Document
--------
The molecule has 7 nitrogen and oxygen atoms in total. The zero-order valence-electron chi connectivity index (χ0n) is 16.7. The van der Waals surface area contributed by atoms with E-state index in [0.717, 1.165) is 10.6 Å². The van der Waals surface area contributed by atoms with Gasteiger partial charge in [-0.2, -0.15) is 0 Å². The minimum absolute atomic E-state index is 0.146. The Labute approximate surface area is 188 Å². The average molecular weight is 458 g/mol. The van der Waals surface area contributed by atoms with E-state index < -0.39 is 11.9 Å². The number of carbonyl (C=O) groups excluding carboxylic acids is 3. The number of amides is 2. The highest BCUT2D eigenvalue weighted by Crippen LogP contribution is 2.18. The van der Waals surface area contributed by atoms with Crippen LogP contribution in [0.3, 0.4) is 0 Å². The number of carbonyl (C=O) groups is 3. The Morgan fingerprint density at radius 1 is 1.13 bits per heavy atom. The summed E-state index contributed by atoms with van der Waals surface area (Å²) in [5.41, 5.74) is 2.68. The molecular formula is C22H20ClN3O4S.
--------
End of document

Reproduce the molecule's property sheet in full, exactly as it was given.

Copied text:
The molecule has 7 nitrogen and oxygen atoms in total. The zero-order valence-electron chi connectivity index (χ0n) is 16.7. The van der Waals surface area contributed by atoms with E-state index in [0.717, 1.165) is 10.6 Å². The van der Waals surface area contributed by atoms with Gasteiger partial charge in [-0.2, -0.15) is 0 Å². The minimum absolute atomic E-state index is 0.146. The Labute approximate surface area is 188 Å². The average molecular weight is 458 g/mol. The van der Waals surface area contributed by atoms with E-state index < -0.39 is 11.9 Å². The number of carbonyl (C=O) groups excluding carboxylic acids is 3. The number of amides is 2. The highest BCUT2D eigenvalue weighted by Crippen LogP contribution is 2.18. The van der Waals surface area contributed by atoms with Crippen LogP contribution in [0.3, 0.4) is 0 Å². The number of carbonyl (C=O) groups is 3. The Morgan fingerprint density at radius 1 is 1.13 bits per heavy atom. The summed E-state index contributed by atoms with van der Waals surface area (Å²) in [5.41, 5.74) is 2.68. The molecular formula is C22H20ClN3O4S.